Thank you very much, Mr. Chair.
I will try not to use all of the 10 minutes, so that more time may remain for questions.
Thank you for the invitation to appear before the committee.
We meet today on the traditional lands of the Algonquin nation.
With me is Serge Beaudoin, Assistant Deputy Minister of Northern Affairs; Annie Boudreau, Chief Finances, Results and Delivery Officer; and my colleague Martin Reiher, Assistant Deputy Minister at the department.
As the committee begins its important work, we appreciate the opportunity to discuss the role of our department in promoting reconciliation with indigenous peoples.
To begin, I will describe some of my department's work and mention a few recent accomplishments.
Strengthening the relationship with indigenous peoples is central to the mandate of my department. ln pursuit of this goal we've significantly stepped up rights-based discussions with indigenous peoples. Five years ago, most of these discussions only occurred with communities in British Columbia, the Northwest Territories and Atlantic Canada. Today, active discussions are under way with partners from every province and territory—more than 150 processes, more than 500 indigenous communities, and a total of almost 900,000 indigenous people.
lnforming each one of these processes is a fundamental shift in Canada's attitude toward the rights of indigenous peoples. For many years, Canada abided by the concept of extinguishment and sought to have indigenous peoples cede, release and surrender their rights. This is no longer the case. From a legal perspective, Canada no longer interprets section 35 of the Constitution as an empty box, but rather as a box full of rights. Furthermore, Canada now considers treaties as the foundation and starting point for the work that remains to be done.
An important recent example of this shift toward a recognition and implementation of rights approach is the adoption, in 2019, of a new policy for treaty negotiations jointly developed by Canada, British Columbia and the First Nations Summit that replaces the comprehensive land claims and inherent right policies in British Columbia.
The policy states explicitly that rights cannot be extinguished, that treaties and other agreements can evolve over time and that negotiation mandates will be built through dialogue and collaboration between the parties. These are all key components of a rights-based approach to negotiated agreements and underpin the government's efforts to advance reconciliation.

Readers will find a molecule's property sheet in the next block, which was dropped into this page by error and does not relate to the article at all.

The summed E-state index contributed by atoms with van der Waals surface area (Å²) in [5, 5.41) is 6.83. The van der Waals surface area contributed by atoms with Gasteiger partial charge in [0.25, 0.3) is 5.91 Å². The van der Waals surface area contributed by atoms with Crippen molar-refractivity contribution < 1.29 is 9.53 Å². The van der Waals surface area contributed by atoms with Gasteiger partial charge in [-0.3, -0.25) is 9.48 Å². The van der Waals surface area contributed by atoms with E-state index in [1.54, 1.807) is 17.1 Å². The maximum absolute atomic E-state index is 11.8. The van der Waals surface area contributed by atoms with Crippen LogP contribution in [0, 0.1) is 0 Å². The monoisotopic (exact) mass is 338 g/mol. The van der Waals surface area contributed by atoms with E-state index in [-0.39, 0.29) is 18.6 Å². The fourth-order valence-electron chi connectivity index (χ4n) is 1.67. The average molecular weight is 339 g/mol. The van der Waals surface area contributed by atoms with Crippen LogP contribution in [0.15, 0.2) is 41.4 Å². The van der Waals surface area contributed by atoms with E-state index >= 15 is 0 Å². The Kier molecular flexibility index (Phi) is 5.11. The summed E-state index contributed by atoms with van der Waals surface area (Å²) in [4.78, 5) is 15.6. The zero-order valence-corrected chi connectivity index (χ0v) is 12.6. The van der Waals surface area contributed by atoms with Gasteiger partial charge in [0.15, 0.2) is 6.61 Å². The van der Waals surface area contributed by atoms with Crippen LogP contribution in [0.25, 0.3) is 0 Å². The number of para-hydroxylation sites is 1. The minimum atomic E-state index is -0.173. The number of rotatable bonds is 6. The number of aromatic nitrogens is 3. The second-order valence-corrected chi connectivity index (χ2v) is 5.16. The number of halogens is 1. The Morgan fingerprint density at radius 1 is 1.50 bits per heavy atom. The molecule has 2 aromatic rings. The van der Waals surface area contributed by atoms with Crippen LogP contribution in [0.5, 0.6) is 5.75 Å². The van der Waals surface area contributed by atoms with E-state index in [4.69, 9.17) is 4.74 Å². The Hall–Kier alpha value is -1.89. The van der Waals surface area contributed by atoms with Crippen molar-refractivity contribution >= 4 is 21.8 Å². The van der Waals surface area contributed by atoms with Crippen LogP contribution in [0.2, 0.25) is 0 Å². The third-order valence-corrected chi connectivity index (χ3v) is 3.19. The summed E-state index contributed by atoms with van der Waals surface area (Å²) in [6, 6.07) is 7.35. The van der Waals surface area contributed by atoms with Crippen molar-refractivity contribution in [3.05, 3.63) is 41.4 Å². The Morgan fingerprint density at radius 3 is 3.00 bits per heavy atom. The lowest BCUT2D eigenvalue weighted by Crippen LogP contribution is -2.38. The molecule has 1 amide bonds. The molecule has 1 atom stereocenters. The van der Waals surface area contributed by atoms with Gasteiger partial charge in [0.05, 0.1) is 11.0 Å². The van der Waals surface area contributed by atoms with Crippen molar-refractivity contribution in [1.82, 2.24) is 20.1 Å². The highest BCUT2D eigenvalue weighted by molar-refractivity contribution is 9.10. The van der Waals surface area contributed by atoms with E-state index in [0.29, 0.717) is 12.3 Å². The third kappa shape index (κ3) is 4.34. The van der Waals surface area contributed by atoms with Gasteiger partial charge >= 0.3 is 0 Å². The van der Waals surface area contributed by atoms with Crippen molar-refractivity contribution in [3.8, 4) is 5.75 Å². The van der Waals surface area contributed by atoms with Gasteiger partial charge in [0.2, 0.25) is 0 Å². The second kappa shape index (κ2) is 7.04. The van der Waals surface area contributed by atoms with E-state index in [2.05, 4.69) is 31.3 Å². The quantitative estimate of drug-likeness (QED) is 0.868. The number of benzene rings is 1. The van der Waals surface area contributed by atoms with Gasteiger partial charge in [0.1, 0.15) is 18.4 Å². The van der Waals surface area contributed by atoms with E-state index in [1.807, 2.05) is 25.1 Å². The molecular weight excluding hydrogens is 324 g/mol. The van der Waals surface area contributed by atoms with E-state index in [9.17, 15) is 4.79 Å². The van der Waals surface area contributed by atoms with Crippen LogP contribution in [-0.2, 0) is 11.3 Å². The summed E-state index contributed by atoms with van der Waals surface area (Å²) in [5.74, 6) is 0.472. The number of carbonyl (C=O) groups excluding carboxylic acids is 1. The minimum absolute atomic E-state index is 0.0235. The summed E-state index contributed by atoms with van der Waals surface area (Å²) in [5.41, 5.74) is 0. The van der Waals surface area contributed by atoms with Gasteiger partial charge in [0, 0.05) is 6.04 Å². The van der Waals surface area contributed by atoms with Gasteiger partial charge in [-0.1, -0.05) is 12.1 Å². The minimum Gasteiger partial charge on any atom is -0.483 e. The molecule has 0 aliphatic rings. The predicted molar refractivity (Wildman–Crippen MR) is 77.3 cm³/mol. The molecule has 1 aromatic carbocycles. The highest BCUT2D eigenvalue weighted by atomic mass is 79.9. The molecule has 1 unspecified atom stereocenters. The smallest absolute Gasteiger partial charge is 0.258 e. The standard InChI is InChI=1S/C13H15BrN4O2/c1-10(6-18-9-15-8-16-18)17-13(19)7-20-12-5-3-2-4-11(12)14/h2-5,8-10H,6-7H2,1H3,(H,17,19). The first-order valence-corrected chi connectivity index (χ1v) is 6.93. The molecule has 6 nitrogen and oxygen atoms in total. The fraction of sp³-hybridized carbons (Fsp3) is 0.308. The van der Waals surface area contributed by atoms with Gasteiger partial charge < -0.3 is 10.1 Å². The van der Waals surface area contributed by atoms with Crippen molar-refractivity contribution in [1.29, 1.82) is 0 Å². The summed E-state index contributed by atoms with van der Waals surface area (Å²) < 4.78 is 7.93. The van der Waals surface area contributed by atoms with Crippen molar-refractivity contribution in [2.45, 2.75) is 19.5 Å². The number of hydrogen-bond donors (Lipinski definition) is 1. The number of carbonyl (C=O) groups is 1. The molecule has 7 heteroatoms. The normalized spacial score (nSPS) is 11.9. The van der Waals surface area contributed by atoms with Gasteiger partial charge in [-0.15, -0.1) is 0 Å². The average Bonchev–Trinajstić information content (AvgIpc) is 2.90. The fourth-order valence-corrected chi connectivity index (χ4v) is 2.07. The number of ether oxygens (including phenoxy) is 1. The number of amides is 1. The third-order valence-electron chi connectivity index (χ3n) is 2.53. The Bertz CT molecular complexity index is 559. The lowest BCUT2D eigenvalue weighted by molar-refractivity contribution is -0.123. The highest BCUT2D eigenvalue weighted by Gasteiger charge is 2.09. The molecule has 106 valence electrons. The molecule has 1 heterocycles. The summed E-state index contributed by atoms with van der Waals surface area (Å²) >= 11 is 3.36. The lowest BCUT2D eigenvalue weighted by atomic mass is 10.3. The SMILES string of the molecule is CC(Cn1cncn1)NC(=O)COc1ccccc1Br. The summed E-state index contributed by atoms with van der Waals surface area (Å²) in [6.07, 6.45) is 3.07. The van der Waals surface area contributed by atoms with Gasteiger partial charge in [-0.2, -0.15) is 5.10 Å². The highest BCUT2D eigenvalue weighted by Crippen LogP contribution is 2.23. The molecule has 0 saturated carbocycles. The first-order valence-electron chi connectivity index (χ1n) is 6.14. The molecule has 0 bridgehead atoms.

This shift can be seen at negotiation tables, leading to tangible and timely results. For instance, last summer, July 2019, Canada and the Heiltsuk Nation signed a reconciliation agreement to address community priorities of self-government, housing and infrastructure, economic development and language revitalization and preservation. The agreement is the culmination of a three-year Heiltsuk-driven process that began with the question, what would reconciliation with Canada look like for the Heiltsuk?
Another example is the joint historic reconciliation agreement that Canada and British Columbia signed to support Tsilhqot'in self-determination five years after the landmark judgment by the Supreme Court of Canada in the Tsilhqot'in Nation decision. lt is the first tripartite reconciliation agreement of its kind in the province. This agreement is a tangible expression of the UN Declaration on the Rights of lndigenous Peoples, which recognizes that every nation has unique and distinct paths to self-determination.
Along with rights-based discussions, this government now follows a collaborative approach to policy development. This marks a significant change from the unilateral, standardized approach followed for decades. I am pleased to say that the new approach inspired the development of the collaborative self-government fiscal policy.
Departmental officials worked directly with their counterparts from indigenous communities to co-develop this policy, which provides for the true costs of government. By following a similar approach, we hope to achieve the same success with the comprehensive land claims policy and the inherent right policy.